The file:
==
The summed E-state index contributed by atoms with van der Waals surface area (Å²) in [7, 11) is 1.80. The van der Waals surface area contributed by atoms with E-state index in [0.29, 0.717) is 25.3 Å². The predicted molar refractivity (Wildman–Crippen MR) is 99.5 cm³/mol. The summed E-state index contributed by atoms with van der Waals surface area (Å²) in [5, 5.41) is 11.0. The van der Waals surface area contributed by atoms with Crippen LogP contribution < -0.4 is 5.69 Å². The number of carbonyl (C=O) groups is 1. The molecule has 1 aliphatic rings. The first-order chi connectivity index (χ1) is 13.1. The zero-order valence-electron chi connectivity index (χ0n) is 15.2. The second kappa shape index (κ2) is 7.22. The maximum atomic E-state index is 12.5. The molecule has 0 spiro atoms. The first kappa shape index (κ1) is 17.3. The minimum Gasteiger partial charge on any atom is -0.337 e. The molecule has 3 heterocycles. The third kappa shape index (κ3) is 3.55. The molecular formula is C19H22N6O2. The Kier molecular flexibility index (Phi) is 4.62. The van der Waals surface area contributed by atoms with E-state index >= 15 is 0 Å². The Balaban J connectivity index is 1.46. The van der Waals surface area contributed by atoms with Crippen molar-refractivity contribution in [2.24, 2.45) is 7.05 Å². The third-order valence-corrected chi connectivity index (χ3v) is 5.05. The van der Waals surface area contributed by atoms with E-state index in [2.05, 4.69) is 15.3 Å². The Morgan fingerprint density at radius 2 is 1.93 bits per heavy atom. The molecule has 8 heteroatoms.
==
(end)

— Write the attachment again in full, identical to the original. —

The summed E-state index contributed by atoms with van der Waals surface area (Å²) in [7, 11) is 1.80. The van der Waals surface area contributed by atoms with E-state index in [0.29, 0.717) is 25.3 Å². The predicted molar refractivity (Wildman–Crippen MR) is 99.5 cm³/mol. The summed E-state index contributed by atoms with van der Waals surface area (Å²) in [5, 5.41) is 11.0. The van der Waals surface area contributed by atoms with Crippen LogP contribution < -0.4 is 5.69 Å². The number of carbonyl (C=O) groups is 1. The molecule has 1 aliphatic rings. The first-order chi connectivity index (χ1) is 13.1. The zero-order valence-electron chi connectivity index (χ0n) is 15.2. The second kappa shape index (κ2) is 7.22. The maximum atomic E-state index is 12.5. The molecule has 0 spiro atoms. The first kappa shape index (κ1) is 17.3. The minimum Gasteiger partial charge on any atom is -0.337 e. The molecule has 3 heterocycles. The third kappa shape index (κ3) is 3.55. The molecular formula is C19H22N6O2. The Kier molecular flexibility index (Phi) is 4.62. The van der Waals surface area contributed by atoms with E-state index >= 15 is 0 Å². The Balaban J connectivity index is 1.46. The van der Waals surface area contributed by atoms with Crippen molar-refractivity contribution in [2.24, 2.45) is 7.05 Å². The third-order valence-corrected chi connectivity index (χ3v) is 5.05. The van der Waals surface area contributed by atoms with E-state index in [2.05, 4.69) is 15.3 Å². The Morgan fingerprint density at radius 2 is 1.93 bits per heavy atom. The molecule has 8 heteroatoms.